Defenses of inequality always invoke the same claim: high inequality makes for a strong economy. With (in theory) no ceiling and a very low floor, the rewards for success are extremely high, and the punishment for failure is extreme. This makes Americans hungry for success, and hard working citizens makes for a strong economy. We work harder than the Japanese, put in more hours than the Italians, study harder than the French, and sacrifice more than the Finns because our incentives encourage workers to do so. Nothing motivates like huge rewards for success--and a free fall into abject poverty if you fail. Incentives rule. People respond to incentives, and our incentives align to maximize economic growth. Another way of saying this is that we should value equality of opportunity and inequality of outcomes.
A recent OECD study shakes this logic to its very foundations. Researchers tested a sample of workers in each participating country in literacy, math, and problem solving with information technology. The United States performed abysmally:
While everyone loves coming in first, in principle, there's nothing wrong if your country has very bad results. For example, low skill work pays well in Austria. Thus, a large portion of Austrians have no incentive to develop these skills, since they can earn a decent living without them. In other words, incentives rule. If low skill work pays well, workers don't have the incentives to develop cognitive skills, and they might not. But that's ok, because low skilled work pays well enough.
Though we possess average literacy skills, we are far below the top performers. Twenty-two percent of Japanese adults scored in the top two of six rungs on the literacy test. Fewer than 12 percent of Americans did. We are also about average in terms of problem-solving with computers. Paradoxically, our biggest deficits are in math, the most highly valued skill in the work force. Only Italians and Spaniards performed worse.
Eduardo Porter notes of the United States:
The highly skilled in the United States earn a much larger wage premium over unskilled workers than in most, if not all, other advanced nations, where regulations, unions and taxes tend to temper inequality. So if the rewards for skills are so high, why is the supply of skilled workers so sluggish?In other words, the opposite seems to be true in the United States. In countries where low skilled work pays well, one might expect worse skills, since there is less incentive to develop them. But in the United States, every incentive exists to develop those skills--yet workers are not developing those skills. In other words, workers are not responding to incentives. Whether they can't or won't is up for debate; what's not is the fact that the very assumption upon which our social and economic policies are built is wrong. Every policy is designed with the assumption that people will clearly understand incentives, will be able to respond, and will respond. But this does not seem to be true.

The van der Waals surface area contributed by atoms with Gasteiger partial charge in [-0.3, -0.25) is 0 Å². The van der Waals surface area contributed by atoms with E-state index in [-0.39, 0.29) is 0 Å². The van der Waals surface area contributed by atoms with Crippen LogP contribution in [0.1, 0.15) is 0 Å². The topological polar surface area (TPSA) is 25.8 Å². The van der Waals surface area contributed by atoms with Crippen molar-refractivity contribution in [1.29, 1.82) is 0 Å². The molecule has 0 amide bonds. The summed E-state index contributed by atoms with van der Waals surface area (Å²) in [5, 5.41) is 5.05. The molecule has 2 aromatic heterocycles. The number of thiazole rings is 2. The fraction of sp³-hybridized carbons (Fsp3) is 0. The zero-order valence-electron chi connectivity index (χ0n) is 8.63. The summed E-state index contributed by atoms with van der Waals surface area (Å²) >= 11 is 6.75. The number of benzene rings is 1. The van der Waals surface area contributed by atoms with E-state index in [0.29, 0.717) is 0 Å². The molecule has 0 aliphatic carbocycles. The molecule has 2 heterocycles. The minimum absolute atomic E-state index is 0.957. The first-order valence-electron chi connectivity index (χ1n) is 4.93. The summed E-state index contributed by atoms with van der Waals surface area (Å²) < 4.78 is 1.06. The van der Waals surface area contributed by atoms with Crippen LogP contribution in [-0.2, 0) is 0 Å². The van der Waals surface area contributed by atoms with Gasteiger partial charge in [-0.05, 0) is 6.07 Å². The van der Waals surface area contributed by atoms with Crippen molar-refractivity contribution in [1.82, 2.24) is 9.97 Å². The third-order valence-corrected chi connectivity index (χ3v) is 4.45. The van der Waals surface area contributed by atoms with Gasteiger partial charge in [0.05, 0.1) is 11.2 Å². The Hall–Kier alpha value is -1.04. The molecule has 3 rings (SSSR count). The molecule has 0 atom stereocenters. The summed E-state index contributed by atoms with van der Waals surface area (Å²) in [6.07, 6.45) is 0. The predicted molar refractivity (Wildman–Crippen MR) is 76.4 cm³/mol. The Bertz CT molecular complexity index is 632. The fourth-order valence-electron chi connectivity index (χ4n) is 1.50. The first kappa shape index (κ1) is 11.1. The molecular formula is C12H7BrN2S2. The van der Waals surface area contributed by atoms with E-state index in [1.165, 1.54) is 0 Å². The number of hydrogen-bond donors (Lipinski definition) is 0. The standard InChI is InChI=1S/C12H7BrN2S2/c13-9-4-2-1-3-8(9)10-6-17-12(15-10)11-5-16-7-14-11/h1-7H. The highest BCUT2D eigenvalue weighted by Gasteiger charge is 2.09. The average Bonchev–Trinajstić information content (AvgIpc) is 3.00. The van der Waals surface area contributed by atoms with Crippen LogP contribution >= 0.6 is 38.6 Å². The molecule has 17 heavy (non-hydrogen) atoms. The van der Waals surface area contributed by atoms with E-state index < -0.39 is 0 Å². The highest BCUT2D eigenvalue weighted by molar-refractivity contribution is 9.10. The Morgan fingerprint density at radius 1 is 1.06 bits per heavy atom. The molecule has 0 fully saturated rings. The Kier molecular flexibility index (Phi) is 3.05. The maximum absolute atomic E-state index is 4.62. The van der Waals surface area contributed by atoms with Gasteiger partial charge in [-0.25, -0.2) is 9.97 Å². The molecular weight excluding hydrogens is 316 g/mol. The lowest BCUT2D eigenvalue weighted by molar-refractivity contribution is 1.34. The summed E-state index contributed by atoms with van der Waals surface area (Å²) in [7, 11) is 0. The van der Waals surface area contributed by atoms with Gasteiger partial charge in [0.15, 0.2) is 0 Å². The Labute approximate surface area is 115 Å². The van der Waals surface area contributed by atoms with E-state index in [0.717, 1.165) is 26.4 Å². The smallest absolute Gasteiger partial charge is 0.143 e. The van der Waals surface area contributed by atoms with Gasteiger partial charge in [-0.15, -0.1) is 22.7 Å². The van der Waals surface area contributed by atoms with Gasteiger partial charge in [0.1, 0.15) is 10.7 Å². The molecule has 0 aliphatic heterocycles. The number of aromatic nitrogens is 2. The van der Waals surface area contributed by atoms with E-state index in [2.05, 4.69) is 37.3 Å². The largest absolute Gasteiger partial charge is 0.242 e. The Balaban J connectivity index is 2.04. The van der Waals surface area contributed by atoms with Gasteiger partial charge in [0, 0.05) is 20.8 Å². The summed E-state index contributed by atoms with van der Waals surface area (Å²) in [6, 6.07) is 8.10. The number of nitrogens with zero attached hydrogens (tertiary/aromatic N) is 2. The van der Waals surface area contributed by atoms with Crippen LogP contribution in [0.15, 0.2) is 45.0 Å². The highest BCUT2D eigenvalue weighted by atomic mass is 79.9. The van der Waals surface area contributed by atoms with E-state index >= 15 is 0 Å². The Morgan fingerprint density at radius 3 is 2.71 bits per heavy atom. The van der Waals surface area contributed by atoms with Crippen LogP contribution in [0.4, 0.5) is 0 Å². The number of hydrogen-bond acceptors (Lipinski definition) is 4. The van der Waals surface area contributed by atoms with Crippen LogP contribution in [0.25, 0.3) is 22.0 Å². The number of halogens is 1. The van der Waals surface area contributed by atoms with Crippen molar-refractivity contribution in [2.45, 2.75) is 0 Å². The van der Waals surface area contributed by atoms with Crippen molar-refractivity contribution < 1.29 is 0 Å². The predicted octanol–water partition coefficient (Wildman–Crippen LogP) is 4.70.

“The human capital base in the United States is quite thin,” said Andreas Schleicher, the O.E.C.D, deputy director for education and skills. “The American economy rewards skill very well, but the supply hasn’t responded.”
Of course, this is a single study. Nevertheless, it is consistent with a growing body of research (starting with "Second, there is no evidence...) arguing that we don't just have inequality of outcomes--we have inequality of opportunity. If this OECD research really is true, it calls into question the very basis of our social and economic policy. If people don't respond to incentives, then every policy we've implemented since Medicare is fundamentally wrong.